A facial plastic surgeon to watch in the Denver area is Christopher R. Cote, MD. After a 12-year career in the US Army, he has brought impressive talents and experiences to his Colorado practice.

SOLDIER TO SURGEON

“I have always wanted to help others feel better about themselves,” he says. “And every patient I see has a unique need or circumstance that ultimately impacts their self-esteem—whether it is a disease state, related to an accident or injury, or simply a desire to improve upon what nature provided.”

Cote’s career began with the Army, where he served overseas and gained extensive experience in facial reconstructive surgery. He served in several high-level assignments, including chief of otolaryngology for US Forces in Korea. He also treated many of the soldiers wounded in Iraq and Afghanistan and served as the otolaryngology consultant to the White House Medical Unit.

He holds dual certification in both otolaryngology and facial plastic surgery, which provides an uncommon perspective. His experience as a military physician offered the opportunity to solve problems and treat a wide range of surgical needs and patients.

“I served as chief of facial plastic surgery at Walter Reed Army Medical Center and had the opportunity to be closely involved with the complex injuries affecting soldiers,” Cote explains. “Seeing the kinds of injuries I saw and watching the way these brave men adjusted their lives always humbles me. Those emotions and empathy are what motivates me—and every patient deserves that kind of commitment.”

IT’S ALL REAL

His experiences in the military had a significant impact on his approach to patients. “Seeing lives changed by injury in the blink of an eye really makes you wake up,” he says. “I hope I am more empathetic as a result. I really understand that every patient has a challenge that affects their life and their self-esteem.”

He believes the key to being a good plastic surgeon is developing an honest relationship with his patients. “I consider myself a physician first and a surgeon second,” he explains. “And that’s an important distinction. It’s not just about cutting and changing something—it’s about really understanding the patient and why they’ve come to me in the first place. I can’t fix a situation if I can’t diagnose it first.”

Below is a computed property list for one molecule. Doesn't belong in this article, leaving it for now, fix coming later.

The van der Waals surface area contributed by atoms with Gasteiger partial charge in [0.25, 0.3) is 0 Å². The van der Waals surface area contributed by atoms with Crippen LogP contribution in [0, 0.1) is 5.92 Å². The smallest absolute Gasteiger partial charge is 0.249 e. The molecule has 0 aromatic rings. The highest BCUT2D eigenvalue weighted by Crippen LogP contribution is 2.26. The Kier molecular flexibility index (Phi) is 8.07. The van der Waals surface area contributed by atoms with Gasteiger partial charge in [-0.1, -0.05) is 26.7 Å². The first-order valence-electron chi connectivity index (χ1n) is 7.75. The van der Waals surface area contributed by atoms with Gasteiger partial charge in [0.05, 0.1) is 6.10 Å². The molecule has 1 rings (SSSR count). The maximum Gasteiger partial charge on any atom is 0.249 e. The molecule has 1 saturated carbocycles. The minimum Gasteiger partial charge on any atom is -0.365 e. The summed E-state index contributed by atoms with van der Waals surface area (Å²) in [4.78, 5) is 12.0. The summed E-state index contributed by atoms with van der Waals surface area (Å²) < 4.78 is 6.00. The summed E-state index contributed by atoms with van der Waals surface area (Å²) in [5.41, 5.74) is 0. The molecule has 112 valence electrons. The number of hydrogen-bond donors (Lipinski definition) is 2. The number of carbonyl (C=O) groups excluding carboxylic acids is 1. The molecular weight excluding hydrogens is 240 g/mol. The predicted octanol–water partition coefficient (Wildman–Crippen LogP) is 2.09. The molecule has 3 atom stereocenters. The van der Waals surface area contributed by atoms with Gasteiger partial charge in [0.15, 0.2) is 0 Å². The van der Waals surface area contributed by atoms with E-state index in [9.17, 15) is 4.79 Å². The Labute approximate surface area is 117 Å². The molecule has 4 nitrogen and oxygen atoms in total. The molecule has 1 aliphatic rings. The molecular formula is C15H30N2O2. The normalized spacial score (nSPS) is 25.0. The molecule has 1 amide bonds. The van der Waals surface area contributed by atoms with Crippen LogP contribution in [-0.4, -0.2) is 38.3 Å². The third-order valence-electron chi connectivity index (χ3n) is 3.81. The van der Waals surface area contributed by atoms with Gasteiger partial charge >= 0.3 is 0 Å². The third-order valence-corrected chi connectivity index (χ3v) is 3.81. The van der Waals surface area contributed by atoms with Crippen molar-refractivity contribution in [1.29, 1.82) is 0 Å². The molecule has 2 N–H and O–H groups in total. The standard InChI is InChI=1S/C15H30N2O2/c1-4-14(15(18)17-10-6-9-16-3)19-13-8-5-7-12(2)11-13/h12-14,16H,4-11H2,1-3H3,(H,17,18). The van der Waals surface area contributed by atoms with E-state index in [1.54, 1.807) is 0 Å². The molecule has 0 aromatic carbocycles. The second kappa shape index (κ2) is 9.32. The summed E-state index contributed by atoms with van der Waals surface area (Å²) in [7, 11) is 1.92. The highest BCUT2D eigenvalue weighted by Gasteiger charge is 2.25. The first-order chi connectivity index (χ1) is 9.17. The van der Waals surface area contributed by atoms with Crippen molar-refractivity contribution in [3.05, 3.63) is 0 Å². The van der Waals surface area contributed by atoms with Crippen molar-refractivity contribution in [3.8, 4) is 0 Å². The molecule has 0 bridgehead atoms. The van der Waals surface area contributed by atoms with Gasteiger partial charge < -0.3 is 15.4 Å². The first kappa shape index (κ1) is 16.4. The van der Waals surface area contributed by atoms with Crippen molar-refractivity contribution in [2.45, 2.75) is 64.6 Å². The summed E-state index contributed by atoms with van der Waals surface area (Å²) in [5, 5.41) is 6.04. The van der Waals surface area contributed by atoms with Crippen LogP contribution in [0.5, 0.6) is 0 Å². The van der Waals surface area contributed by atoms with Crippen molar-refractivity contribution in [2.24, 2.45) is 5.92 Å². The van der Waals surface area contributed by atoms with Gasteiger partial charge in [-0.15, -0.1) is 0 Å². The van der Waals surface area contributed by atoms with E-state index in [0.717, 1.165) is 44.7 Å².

He recognizes a need to educate his patients to help them make the best decision. With the multitude of noninvasive therapies available, it is important for patients to understand the facts and be aware of the kinds of questions they should consider.

While at Walter Reed, Cote used leading-edge 3D imaging and modeling technology to optimize craniofacial and microvascular reconstruction. “The Army was a cooperative environment where good ideas were shared,” he says. “There are a lot of positive developments in plastic surgery, and as physicians we have a duty to guide our patients and provide appropriate treatment.”

THE NOSE KNOWS

When it comes to procedures, Cote is an expert in rhinoplasty who has trained many surgeons. “Every nose is different,” he says. “Some patients present with a cosmetic issue they want to address, and others have a breathing issue that needs to be corrected. The diverse needs of each patient are what makes each nose challenging and what makes it an important procedure.”

Christopher R. Cote, MD
Faces First Cosmetic Surgery
850 E Harvard Ave, Suite 675
Denver, CO 80210
(303) 744-2300
www.facesfirst.com

He works closely with his patients to address their individual variables, and works hard to set common goals and expectations. “There are three keys to success,” he says. “First, I have to be able to address patient needs technically and surgically. Then, we need to be able to work together to understand the healing process. And finally, we both have to be on a level plain when it comes to expectations.”

Empathizing with patients and really connecting to understand their needs, wants, and desires is so important.

In Denver, Cote practices all aspects of facial plastic surgery, including full facial and eye rejuvenation. He is routinely called on for difficult skin cancer reconstruction, and has quickly gained the attention of his colleagues for his versatility and results.

“I’m in the ‘Making People Happy’ business,” he says. “And I think that’s a pretty good place to be.”


Schae Kane is a contributing writer for PSP. She can be reached at .